Cinnamon essential oil

Cinnamon essential oil

We are searching data for your request:

Forums and discussions:
Manuals and reference books:
Data from registers:
Wait the end of the search in all databases.
Upon completion, a link will appear to access the found materials.

Cinnamon essential oil

Cinnamon, whose scientific name is "cinnamomum zeylanicum" is a perennial plant belonging to the Lauraceae family. It is a green tree all year that measures only a few centimeters (maximum seven). Although it is well known and appreciated throughout Europe - used both in the kitchen, to enrich the most diverse dishes, and in virtue of its remarkable beneficial properties - cinnamon has an exotic origin: it comes from India, Malaysia and Asia tropical. Cinnamon has long and oval leaves, a red that tends to progressively pale. It shows a very fragile bark due to its reduced thickness, dark red color, smooth and with a strong, characteristic fragrance. The essential oil of cinnamon is obtained from the twigs and their bark: growing, in fact, they branch, drying and crumpling on themselves. The cinnamon flowers are tiny, white and also very fragrant, while the fruits are purple and have the shape of berries characterized by a single seed.

Historical uses of cinnamon

Contrary to what one might think, the original use of cinnamon was not the culinary one; this herb, in fact, was widely used by the traditional Chinese medicine, which considered it an almost miraculous remedy for many diseases. Historical sources show that cinnamon was known several centuries before Christ, when it was one of the main components of many medicinal remedies. According to the Chinese, the constant use of cinnamon had the effect of improving the tone and elasticity of the epidermis, thus giving new youth to mature skin. Not only: cinnamon was also considered a sort of "viagra ante litteram" due to its remarkable aphrodisiac properties, which helped typically male problems such as impotence. It also served to improve digestion and to preserve foods such as meat, which prevented natural putrefaction. Very heated, traditionally linked to the element of fire, cinnamon soon proved to be a powerful bactericide capable of preventing infections and blocking the processes of natural decomposition; in virtue of this extraordinary property of his, in the second century BC in Egypt it was mixed with other oil and used to mummify the bodies of the pharaohs. Even the Christian religion has a tradition in fact of cinnamon: this herb is in fact mentioned in the book of the Exodus of the Bible, in which reference is made to cinnamon as a sacred tree. The sacredness of cinnamon was a fact also in ancient Rome: it seems that it was burned during the funeral (the same Nero did it on the occasion of his wife's burial) and that it was also used on the tables, to season the most disparate dishes. His arrival in today's Europe dates back to the Middle Ages; its massive diffusion was due to the Dutch, who began cultivating it in Sri Lanka and then importing it throughout Europe after 1600.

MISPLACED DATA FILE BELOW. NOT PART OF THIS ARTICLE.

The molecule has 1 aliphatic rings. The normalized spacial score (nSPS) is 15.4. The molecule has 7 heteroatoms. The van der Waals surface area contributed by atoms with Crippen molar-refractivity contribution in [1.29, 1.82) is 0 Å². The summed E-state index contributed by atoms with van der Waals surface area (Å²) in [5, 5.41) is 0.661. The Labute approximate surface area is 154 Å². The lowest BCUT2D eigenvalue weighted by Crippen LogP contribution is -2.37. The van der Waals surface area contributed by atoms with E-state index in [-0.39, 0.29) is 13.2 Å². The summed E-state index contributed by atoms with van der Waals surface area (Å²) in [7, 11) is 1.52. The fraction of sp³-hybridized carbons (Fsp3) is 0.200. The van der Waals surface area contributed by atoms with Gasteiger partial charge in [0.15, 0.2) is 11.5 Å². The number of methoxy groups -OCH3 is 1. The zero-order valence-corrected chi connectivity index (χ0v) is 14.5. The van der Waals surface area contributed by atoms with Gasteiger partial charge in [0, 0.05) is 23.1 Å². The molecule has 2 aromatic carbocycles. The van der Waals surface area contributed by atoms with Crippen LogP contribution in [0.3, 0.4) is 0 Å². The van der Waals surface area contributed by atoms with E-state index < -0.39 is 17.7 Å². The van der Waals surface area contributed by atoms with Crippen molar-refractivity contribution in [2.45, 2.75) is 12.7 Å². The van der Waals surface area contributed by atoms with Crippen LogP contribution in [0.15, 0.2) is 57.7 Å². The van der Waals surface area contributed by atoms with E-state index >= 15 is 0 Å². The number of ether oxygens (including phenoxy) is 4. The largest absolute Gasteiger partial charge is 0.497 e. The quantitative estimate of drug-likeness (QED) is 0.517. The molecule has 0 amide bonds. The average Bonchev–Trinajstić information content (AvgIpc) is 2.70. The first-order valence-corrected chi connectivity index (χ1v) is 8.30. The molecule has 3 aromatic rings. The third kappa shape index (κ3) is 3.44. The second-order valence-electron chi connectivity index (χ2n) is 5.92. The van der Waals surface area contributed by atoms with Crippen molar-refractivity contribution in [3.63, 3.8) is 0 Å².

The beneficial effects of cinnamon essential oil

As anticipated, cinnamon is one of the most used ingredients in the kitchen, especially in the preparation of cakes, creams and various desserts, to which it gives an unmistakable flavor. However, what many people do not know is that cinnamon, in addition to performing an important antiseptic action, is an excellent natural stimulant and digestive, which restores the natural balance of the bacterial flora favoring regular digestion. The essential oil of cinnamon is therefore used to treat constipation and diarrhea, but also as a natural antibacterial: its internal use includes a standard dose of two drops per day to be taken diluted in water and a pinch of honey; it fights and prevents the onset of intestinal infections, purifying the gastrointestinal tract and eliminating the parasites that can dwell there. For these reasons, it is often recommended to take the essential oil of cinnamon when you have the flu or a strong cold, especially if it is associated with symptoms that also affect the intestine. External use can be made by mixing the essential oil of cinnamon with other oils, especially that of sweet almonds: a few drops of both, in fact, can be gently massaged on the abdomen until they are completely absorbed; this allows a faster elimination of intestinal gas, helps digestion and effectively prevents intestinal swelling. From the most distinctly psychological - or emotional - point of view, in addition to enjoying mild aphrodisiac properties, the essential oil of cinnamon acts mainly on the central nervous system. By increasing the frequency of the heartbeat, it also gives enthusiasm and effectively counteracts depression, anxiety and asthenia. Warm the soul, favoring a more positive mood.

Cinnamon essential oil: Main contraindications to the use of cinnamon essential oil

Characterized by a very sweet and at the same time dry scent, with a spicy aftertaste, if used in large doses, without taking into account the recommended dosage (a few drops are generally enough to obtain the desired effect), the essential oil of cinnamon has rather side effects. important: if inhaled or ingested, in fact, it can cause the onset of convulsions, while the external use could cause an important redness of the treated epidermis. If you intend to use this oil, then, it is always good to ask first for the opinion and advice of the trusted herbalist; in any case it is better to abstain if you are pregnant or breastfeeding, also avoiding the administration of oil in children.